Unsupported Conclusions: The conclusions part of a scientific paper is where authors take the results from their experiments and generalize their importance in a wider context. Sometimes scientists can get carried away. Occasionally scientists will overreach and make statements that are too broad and aren’t supported by the data from a study.
Example: In the paper testing the Danish myth of alcohol absorption through the feet (noted above), the authors conclude that based on their results “Brewery workers cannot become intoxicated by ‘falling’ into a brewery vat.” While funny, this conclusion can’t be made based on the study results, as it only tested alcohol absorption through the feet and not other, more obvious routes.
Predatory Journals and Lack of Peer Review: Peer review is a method used in science to assess the validity and quality of research through examination of the work by independent scientists within similar areas of expertise. It is far from a perfect process, but it is one of the main ways science has of policing itself and separating the good work from the bad. The desire to avoid peer review by some questionable scientists has led to an explosion in predatory journals that will publish any study if their fees are paid. These pay-for-play schemes avoid peer review and corrupt the scientific process.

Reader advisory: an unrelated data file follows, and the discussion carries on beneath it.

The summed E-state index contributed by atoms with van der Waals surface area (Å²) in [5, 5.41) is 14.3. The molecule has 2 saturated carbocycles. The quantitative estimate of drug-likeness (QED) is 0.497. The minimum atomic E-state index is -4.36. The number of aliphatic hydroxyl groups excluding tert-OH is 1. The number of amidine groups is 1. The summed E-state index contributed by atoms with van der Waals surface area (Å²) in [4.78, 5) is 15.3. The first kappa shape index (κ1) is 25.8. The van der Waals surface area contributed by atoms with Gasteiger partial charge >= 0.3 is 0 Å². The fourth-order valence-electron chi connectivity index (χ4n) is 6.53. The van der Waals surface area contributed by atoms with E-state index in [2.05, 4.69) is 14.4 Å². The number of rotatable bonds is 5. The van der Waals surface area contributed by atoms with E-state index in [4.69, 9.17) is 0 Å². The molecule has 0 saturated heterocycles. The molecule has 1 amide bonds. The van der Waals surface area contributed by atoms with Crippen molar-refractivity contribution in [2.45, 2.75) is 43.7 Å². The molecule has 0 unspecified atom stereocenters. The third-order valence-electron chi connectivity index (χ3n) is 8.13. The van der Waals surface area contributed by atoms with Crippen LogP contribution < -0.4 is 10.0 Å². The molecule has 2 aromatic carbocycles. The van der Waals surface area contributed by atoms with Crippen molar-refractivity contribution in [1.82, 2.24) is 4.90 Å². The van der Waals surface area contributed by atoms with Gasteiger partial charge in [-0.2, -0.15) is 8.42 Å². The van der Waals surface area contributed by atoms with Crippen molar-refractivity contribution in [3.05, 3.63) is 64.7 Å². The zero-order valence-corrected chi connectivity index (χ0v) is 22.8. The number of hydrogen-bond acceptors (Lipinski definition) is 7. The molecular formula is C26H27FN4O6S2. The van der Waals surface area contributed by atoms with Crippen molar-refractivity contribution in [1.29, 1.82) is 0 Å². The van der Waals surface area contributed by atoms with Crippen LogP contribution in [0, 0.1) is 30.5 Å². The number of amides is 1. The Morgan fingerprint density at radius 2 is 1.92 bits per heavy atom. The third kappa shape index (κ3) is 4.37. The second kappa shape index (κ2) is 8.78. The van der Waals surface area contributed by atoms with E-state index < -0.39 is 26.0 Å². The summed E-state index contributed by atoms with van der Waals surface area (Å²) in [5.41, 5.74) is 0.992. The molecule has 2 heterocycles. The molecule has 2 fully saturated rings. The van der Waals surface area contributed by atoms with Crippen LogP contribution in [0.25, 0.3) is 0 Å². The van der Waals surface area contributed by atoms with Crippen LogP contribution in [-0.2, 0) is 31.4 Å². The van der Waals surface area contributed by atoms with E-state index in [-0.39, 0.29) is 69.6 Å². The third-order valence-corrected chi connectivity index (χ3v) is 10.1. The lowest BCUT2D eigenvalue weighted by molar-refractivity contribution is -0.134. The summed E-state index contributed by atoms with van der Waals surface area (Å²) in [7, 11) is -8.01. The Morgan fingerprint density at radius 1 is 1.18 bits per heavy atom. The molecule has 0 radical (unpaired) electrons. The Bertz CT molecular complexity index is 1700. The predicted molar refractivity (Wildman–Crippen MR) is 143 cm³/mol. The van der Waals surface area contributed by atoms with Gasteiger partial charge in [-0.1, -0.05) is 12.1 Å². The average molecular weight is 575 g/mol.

Example: The American Journal of Medical Sciences and Medicine sounds like a prestigious medical journal until you realize that until recently it listed as its editor-in-chief a doctor who died in 2013. Science that doesn’t go through peer review is neither evidence based nor credible.